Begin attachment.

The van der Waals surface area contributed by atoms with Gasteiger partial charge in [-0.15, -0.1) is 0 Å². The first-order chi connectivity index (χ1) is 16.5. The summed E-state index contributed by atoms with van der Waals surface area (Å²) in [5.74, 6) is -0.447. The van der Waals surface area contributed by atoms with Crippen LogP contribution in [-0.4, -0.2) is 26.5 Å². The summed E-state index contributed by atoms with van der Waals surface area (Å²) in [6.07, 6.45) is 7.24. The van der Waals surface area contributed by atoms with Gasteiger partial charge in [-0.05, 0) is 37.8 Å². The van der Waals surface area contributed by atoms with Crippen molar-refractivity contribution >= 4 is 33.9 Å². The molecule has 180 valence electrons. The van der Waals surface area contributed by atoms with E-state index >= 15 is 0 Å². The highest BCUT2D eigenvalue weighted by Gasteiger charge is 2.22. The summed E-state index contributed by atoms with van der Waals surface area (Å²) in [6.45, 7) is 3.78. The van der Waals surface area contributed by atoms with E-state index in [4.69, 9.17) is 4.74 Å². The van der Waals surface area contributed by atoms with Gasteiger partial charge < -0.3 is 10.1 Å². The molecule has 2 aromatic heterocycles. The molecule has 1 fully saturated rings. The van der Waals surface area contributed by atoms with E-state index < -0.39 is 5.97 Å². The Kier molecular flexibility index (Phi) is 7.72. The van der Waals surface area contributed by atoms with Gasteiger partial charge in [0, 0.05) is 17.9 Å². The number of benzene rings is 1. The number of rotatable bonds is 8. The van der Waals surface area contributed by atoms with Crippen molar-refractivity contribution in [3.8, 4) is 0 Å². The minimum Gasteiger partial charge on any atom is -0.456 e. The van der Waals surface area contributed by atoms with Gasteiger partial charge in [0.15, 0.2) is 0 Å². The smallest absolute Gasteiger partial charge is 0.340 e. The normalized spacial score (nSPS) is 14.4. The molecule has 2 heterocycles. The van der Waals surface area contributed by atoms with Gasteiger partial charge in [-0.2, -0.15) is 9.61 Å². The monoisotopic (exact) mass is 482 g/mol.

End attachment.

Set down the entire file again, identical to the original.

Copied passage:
The van der Waals surface area contributed by atoms with Gasteiger partial charge in [-0.15, -0.1) is 0 Å². The first-order chi connectivity index (χ1) is 16.5. The summed E-state index contributed by atoms with van der Waals surface area (Å²) in [5.74, 6) is -0.447. The van der Waals surface area contributed by atoms with Crippen LogP contribution in [-0.4, -0.2) is 26.5 Å². The summed E-state index contributed by atoms with van der Waals surface area (Å²) in [6.07, 6.45) is 7.24. The van der Waals surface area contributed by atoms with Gasteiger partial charge in [-0.05, 0) is 37.8 Å². The van der Waals surface area contributed by atoms with Crippen molar-refractivity contribution >= 4 is 33.9 Å². The molecule has 180 valence electrons. The van der Waals surface area contributed by atoms with E-state index >= 15 is 0 Å². The highest BCUT2D eigenvalue weighted by Gasteiger charge is 2.22. The summed E-state index contributed by atoms with van der Waals surface area (Å²) in [6.45, 7) is 3.78. The van der Waals surface area contributed by atoms with E-state index in [4.69, 9.17) is 4.74 Å². The van der Waals surface area contributed by atoms with Gasteiger partial charge < -0.3 is 10.1 Å². The molecule has 2 aromatic heterocycles. The molecule has 1 fully saturated rings. The van der Waals surface area contributed by atoms with E-state index < -0.39 is 5.97 Å². The Kier molecular flexibility index (Phi) is 7.72. The van der Waals surface area contributed by atoms with Gasteiger partial charge in [0, 0.05) is 17.9 Å². The number of benzene rings is 1. The number of rotatable bonds is 8. The van der Waals surface area contributed by atoms with Crippen molar-refractivity contribution in [3.8, 4) is 0 Å². The minimum Gasteiger partial charge on any atom is -0.456 e. The van der Waals surface area contributed by atoms with Gasteiger partial charge in [0.15, 0.2) is 0 Å². The smallest absolute Gasteiger partial charge is 0.340 e. The normalized spacial score (nSPS) is 14.4. The molecule has 2 heterocycles. The van der Waals surface area contributed by atoms with Gasteiger partial charge in [-0.2, -0.15) is 9.61 Å². The monoisotopic (exact) mass is 482 g/mol.